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Instagram Reels is a real threat to TikTok

August 6, 2020, 6:06 PM UTC

Good morning, Data Sheet readers. This is Fortune writer Aric Jenkins filling in for Adam.

There’s been a lot of coverage of TikTok this week, what with President Trump threatening to ban it in the U.S.—incensing Beijing and opening the door for Microsoft to buy the popular social media app for a reported $30 billion. Lest we forget, Facebook has also been working on a TikTok clone for Instagram that finally arrived on the platform yesterday. 

The new feature, Instagram Reels, is no small deal. Remember the last time the photo and video app copied a high-profile rival: Has Snap ever fully recovered from Instagram lifting the temporary 24-hour “Stories” feature that sent Instagram’s monthly active users to over 1 billion? Every time users scroll through a few Stories, they’re served an ad, which makes Instagram money, of course, not to mention a cut of all those e-commerce sales.

We don’t yet know the extent to which Instagram will leverage Reels for revenue-making ventures like ads or online shopping. But we do know that copying yet another rival’s trademark feature—15-second videos with visual effects that sync to music and audio files—threatens to keep more people on Instagram and off TikTok. With that could come the high-profile creators that make these apps buzz.

The timing couldn’t be better for Instagram, really. TikTok is under siege. Facebook has picked the perfect time to crush an upstart competitor.

But early reactions to Reels may be a little concerning to Facebook. “I have not seen one original piece of content on Instagram Reels yet. It is just full of TikTok memes, dances and videos,” said Wall Street Journal tech columnist Joanna Stern. “And it just doesn’t work. Without TikTok’s algorithm backing this, the feed is just random and feels stunted.”

Ultimately, though, it may not matter. “My main takeaway from Reels is the same one that, ultimately, led to me eventually stop using Snapchat once Instagram launched stories,” wrote BuzzFeed’s Stephanie McNeal. “It’s just so easy to have everything in one place.”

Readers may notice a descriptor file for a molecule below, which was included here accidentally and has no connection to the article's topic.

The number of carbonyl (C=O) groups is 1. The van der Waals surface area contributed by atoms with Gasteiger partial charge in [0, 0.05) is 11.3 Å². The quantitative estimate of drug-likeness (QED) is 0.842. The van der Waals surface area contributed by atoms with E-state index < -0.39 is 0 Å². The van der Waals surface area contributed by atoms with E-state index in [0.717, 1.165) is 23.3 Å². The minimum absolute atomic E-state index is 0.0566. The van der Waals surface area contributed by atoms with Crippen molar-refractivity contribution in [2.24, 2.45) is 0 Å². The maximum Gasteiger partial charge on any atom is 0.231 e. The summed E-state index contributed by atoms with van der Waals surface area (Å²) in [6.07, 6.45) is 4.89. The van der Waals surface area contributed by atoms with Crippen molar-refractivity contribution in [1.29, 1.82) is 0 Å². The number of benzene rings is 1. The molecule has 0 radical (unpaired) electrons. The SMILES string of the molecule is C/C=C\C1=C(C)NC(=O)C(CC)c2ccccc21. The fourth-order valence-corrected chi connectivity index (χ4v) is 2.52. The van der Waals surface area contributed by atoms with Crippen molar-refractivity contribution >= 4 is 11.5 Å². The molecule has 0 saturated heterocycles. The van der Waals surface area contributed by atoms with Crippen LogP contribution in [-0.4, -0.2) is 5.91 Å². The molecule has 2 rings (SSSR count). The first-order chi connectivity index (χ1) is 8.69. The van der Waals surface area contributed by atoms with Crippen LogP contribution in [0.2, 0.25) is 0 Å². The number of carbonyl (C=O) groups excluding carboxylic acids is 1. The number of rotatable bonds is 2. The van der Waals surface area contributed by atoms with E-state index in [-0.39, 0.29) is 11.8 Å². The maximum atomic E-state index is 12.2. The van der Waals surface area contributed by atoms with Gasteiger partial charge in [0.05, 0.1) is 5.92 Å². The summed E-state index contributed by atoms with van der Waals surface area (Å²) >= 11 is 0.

Yep. That’s the same reason I stopped using Snapchat, too.

This edition of Data Sheet was curated by David Z. Morris. Check out The Ledger, the fintech newsletter he edits weekly.


20 state Attorneys General call on Facebook to better police hate speech. The social media giant has evaded and disappointed nearly every group trying to help/pressure it to get its act together. Corporate giants have suspended advertising, civil rights groups have blasted management indifference—and now the law enforcement chiefs of Illinois, New Jersey, and other states are asking for Facebook to do a better job fighting hate speech and disinformation. Maybe that’ll finally get Zuck’s attention?

The alleged Twitter hacker’s hearing was zoombombed by...other hackers, of course. The judge in a hearing for one of three accused players behind last month's massive Twitter hack apparently isn’t much of a tech wiz himself. The judge allowed open access to the hearing for a 17 year old accused of helping impersonate Twitter staff to gain admin-level access to prominent accounts. Naturally, someone invaded the hearing, took over the stream, and treated viewers to some good old-fashioned pornography.

Autonomous driving pioneer Anthony Levandowski has been sentenced to 18 months in prison in a plea deal over his central role in the theft of intellectual property from Google spinout Waymo. Levandowski also agreed to $756,499 in restitution to Waymo for research data he took with him when he left the company in 2016 to form Otto, nominally an autonomous trucking company. Otto quickly sold to Uber for $600 million, which could make the fine, and even the prison time, a pretty decent deal. “Anthony deeply regrets his past decisions,” his lawyers said.

Disney’s live-action Mulan remake will skip US theaters and go straight to streaming on Disney+, where it’ll cost you a cool $30. The deferral of a highly-anticipated summer tentpole to streaming is, yes, a concession to the stark realities of the pandemic. But it’s hard not to read it in light of last week’s deal between Universal and AMC to radically shift theatrical release windows. Circumstance and consumer demand, it seems, are both arrayed against the future of movie theaters.


The tech world has been understandably preoccupied with Donald Trump’s threats to ban Chinese-owned app TikTok in the U.S. For those in the business, the matter is as serious as a heart attack, given how little we can trust TikTok’s handling of user data.

But Wired rightfully points out that TikTok might be a distraction from much bigger security concerns, from America’s vulnerable electric grid to China’s treatment of the Uighurs (to say nothing of the pandemic). Former Trump advisor John Bolton even alleges that the president once told Xi Jinping that putting Uighurs in concentration camps was, in Bolton’s words, “exactly the right thing to do.”

At least he’s keeping the TikTok teens safe, right?


Everything to know about Instagram Reels, Facebook’s new TikTok rival By Danielle Abril

Samsung tests the global phone market with expensive new devices By Aaron Pressman

Wayfair finally turns a profit thanks to COVID-19 spending surge By Phil Wahba

Rackspace shares drop 20% one day after IPO By Jonathan Vanian

(Some of these stories require a subscription to access. Thank you for supporting our journalism.)


The masks were called muzzles, germ shields and dirt traps. They gave people a “pig-like snout.” Some people snipped holes in their masks to smoke cigars. Others fastened them to dogs in mockery. Bandits used them to rob banks.

That's from a New York Times story about opposition to public mask mandates … during the 1918 flu pandemic. The more things change.

David Z. Morris